High Emigration Propensity and Low Mortality on Transfer Drives Female-Biased Dispersal of Pyriglena leucoptera in Fragmented Landscapes.

PloS one

PubMedID: 28107517

Awade M, Candia-Gallardo C, Cornelius C, Metzger JP. High Emigration Propensity and Low Mortality on Transfer Drives Female-Biased Dispersal of Pyriglena leucoptera in Fragmented Landscapes. PLoS ONE. 2017;12(1):e0170493.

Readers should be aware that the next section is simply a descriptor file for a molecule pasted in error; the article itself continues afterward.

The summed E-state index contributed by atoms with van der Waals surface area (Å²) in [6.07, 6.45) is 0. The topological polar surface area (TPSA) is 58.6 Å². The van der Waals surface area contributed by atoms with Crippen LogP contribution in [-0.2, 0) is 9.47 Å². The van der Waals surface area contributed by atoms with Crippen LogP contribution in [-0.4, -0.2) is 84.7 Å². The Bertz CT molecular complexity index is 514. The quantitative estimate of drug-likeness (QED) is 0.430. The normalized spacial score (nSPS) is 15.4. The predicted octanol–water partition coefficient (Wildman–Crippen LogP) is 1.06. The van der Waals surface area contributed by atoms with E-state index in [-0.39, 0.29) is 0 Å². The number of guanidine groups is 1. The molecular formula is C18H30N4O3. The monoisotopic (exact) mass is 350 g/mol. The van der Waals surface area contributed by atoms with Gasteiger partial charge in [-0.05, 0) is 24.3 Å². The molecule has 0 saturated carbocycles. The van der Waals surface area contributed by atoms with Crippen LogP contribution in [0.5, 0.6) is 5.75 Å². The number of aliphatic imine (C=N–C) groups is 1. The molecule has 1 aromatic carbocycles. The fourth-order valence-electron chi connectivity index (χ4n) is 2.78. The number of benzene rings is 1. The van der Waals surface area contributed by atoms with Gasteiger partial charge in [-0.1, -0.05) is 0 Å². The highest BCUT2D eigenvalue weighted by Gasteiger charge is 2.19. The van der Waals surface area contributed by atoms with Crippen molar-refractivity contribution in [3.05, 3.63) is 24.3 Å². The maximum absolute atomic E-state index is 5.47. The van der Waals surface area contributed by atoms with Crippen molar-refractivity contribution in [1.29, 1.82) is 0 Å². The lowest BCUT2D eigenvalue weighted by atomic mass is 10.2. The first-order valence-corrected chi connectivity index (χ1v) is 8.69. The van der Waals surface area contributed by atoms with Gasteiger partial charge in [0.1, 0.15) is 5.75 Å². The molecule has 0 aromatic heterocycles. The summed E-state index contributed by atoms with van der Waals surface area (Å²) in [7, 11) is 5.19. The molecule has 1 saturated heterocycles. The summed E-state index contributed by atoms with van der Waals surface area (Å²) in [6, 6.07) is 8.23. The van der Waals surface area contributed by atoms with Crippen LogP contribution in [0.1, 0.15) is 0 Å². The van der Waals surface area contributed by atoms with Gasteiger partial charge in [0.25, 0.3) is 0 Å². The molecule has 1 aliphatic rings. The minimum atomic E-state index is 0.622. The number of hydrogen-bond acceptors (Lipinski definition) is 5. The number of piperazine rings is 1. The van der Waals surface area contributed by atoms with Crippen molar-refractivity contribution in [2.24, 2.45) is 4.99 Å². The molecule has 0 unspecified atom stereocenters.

Dispersal is a biological process performed in three stages: emigration, transfer and immigration. Intra-specific variation on dispersal behavior, such as sex-bias, is very common in nature, particularly in birds and mammals. However, dispersal is difficult to measure in the field and many hypotheses concerning the causes of sex-biased dispersal remain without empirical confirmation. An important limitation of most empirical studies is that inferences about sex-biased dispersal are based only on emigration proneness or immigration success data. Thus, we still do not know whether sex-biased immigration in fragmented landscapes occurs during emigration, transfer or in both stages. We conducted translocation and radiotracking experiments to assess i) whether inter-patch dispersal movements of a rainforest bird (Pyriglena leucoptera) is sex-biased and ii) how dispersal stages and the perceptual range of the individuals are integrated to generate dispersal patterns. Our results showed that inter-patch dispersal is sex-biased at all stages for P. leucoptera, as females not only exhibit a higher emigration propensity but are subjected to a lower risk of predation when moving through the matrix. Moreover, our data support a perceptual range of 80 m and our results showed that dispersal success decreases considerably when inter-patch distances exceeds this perceptual range. In this case, birds have a higher probability of travelling over longer routes and, as a consequence, the risk of predation increases, specially for males. Overall, results supported that assuming dispersal as a single-stage process to describe dispersal behavior may be misleading. In this way, our study advanced our understanding of processes and patterns related to inter-patch dispersal of neotropical forest birds, shedding light on potential implications for population dynamics and for the management of fragmented landscapes.